Despite pledge, Trump inaugural fund has yet to donate to charity

President Donald Trump’s inaugural committee raised an unprecedented $107 million for a ceremony that officials promised would be “workmanlike,” and the committee pledged to give leftover funds to charity. Nearly eight months later, the group has helped pay for redecorating at the White House and the vice president’s residence in Washington.

But nothing has yet gone to charity.

What is left from the massive fundraising is a mystery, clouded by messy and, at times, budget-busting management of a private fund that requires little public disclosure. The Associated Press spoke with eight people — vendors, donors and Trump associates — involved in planning and political fundraising for the celebration, an event that provides an early look at the new president’s management style and priorities. The people described a chaotic process marked by last-minute decisions, staffing turnover and little financial oversight.

Among the head-scratching line-items was the pre-inaugural Lincoln Memorial concert, which came with a $25 million price tag, according to four of the people. The price dwarfs a similar event staged eight years earlier for Obama’s first inauguration. One person familiar with the committee’s thinking said the $25 million included broadcasting costs and other events, complicating an apples-to-apples comparison with past inaugural concert expenses.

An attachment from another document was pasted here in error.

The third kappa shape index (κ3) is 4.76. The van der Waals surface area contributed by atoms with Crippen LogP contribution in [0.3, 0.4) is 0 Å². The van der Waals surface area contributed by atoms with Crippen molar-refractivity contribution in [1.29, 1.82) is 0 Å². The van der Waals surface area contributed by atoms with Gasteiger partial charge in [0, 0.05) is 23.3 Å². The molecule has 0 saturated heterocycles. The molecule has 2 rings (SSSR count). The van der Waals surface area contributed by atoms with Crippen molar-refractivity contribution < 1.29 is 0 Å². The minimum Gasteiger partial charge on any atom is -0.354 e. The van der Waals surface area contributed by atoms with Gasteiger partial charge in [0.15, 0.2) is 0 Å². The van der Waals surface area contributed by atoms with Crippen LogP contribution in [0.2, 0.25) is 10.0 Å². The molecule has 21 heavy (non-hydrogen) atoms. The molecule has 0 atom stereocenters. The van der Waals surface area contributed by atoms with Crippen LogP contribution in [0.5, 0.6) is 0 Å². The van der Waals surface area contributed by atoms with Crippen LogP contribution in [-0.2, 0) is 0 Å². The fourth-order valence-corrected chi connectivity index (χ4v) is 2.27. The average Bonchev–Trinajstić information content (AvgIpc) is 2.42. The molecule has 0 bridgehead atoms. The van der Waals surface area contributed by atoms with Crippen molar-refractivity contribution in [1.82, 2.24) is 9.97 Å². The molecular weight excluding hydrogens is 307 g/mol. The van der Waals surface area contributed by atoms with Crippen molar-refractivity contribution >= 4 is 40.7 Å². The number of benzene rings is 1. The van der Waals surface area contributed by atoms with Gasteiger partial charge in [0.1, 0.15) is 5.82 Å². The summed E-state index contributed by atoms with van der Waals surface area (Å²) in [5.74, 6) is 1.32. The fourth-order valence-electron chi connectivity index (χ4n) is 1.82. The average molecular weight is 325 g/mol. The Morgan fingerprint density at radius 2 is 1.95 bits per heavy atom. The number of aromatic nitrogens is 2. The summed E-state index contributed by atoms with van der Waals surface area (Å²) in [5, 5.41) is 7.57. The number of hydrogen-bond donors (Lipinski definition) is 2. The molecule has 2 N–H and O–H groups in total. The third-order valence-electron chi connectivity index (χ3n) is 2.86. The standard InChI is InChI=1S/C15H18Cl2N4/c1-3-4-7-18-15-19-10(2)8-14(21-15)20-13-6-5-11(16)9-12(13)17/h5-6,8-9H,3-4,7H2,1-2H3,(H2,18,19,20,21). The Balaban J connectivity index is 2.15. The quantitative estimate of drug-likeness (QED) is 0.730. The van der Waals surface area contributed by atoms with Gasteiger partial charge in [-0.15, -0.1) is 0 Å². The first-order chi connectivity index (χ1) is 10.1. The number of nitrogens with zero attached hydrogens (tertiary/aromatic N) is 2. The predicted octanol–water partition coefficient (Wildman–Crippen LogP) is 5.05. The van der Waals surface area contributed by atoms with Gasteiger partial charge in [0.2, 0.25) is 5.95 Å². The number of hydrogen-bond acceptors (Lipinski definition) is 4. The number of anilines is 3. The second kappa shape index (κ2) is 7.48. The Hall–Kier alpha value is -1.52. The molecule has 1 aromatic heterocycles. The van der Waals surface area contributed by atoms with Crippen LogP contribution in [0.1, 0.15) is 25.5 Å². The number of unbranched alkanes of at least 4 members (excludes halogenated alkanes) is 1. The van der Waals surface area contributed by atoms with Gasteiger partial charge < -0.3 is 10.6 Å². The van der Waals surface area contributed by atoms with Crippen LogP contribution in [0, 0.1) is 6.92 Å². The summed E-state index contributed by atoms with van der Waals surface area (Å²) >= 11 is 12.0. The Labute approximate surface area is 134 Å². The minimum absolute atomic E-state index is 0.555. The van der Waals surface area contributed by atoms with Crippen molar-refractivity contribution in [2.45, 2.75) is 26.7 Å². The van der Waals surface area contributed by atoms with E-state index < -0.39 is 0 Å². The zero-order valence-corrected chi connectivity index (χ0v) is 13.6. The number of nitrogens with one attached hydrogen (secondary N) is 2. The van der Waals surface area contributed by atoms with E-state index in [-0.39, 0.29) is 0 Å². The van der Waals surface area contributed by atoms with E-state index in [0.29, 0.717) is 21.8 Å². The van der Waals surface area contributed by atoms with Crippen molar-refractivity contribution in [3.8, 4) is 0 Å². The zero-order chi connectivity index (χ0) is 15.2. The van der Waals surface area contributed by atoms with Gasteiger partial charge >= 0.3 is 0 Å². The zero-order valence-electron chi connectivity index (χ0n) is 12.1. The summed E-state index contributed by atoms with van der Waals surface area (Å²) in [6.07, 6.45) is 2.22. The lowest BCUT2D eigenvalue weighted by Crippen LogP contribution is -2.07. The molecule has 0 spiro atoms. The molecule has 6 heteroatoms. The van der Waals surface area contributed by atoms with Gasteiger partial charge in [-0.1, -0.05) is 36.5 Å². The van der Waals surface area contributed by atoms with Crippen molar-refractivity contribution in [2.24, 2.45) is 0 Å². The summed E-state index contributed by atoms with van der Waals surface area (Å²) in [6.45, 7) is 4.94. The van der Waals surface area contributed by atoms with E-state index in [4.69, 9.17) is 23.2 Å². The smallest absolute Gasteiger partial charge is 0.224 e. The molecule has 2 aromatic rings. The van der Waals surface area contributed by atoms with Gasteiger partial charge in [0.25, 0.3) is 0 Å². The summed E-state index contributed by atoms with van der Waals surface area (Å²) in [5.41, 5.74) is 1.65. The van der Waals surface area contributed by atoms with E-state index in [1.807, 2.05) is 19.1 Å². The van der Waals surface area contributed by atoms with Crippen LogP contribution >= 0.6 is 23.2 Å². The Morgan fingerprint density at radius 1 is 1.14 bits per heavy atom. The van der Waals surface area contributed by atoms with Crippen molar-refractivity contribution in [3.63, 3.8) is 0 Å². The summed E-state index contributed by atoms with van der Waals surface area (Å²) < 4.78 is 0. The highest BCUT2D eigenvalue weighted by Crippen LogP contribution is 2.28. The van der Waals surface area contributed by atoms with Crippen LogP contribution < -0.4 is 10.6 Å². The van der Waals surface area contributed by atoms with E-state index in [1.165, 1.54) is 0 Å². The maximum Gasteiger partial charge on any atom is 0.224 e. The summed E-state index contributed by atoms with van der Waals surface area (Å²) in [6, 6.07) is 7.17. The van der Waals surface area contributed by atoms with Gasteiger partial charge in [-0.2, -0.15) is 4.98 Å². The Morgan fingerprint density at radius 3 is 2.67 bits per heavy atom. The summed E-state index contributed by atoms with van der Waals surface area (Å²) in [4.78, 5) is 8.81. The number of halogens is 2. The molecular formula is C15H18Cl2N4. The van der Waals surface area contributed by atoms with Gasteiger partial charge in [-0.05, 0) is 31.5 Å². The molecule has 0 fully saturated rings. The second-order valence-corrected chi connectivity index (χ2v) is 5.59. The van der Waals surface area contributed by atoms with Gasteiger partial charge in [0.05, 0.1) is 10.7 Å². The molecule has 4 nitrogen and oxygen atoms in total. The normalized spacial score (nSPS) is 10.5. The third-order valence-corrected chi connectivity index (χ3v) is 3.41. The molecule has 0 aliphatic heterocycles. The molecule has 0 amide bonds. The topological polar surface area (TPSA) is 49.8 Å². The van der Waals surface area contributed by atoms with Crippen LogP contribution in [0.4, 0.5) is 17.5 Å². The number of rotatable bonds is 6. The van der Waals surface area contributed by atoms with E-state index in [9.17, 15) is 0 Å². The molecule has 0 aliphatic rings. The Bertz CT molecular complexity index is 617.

Other people familiar with the committee’s activities before and after the inauguration said its efforts were hobbled by a shortage of staff with relevant experience.

Tom Barrack, chairman of the private Presidential Inaugural Committee, and other former committee officials said the inauguration was a great success but declined to answer detailed questions from AP about how money was spent. Barrack said that keeping the books closed was no different from any past inauguration.

In a recent statement, Barrack said the committee’s donations to charity “surely will exceed any previous inauguration,” but will have to wait until the end of November, when he said the committee will publicly disclose details about its finances.

Barrack told the AP in June that “a full and clean external audit has been conducted and completed” of the inaugural committee’s finances, though the committee would not share a copy with AP or say who performed it.

Two Trump associates familiar with efforts to sort out the financing said they were unaware of a completed third-party audit. Three people said the delay in doling out leftover money…

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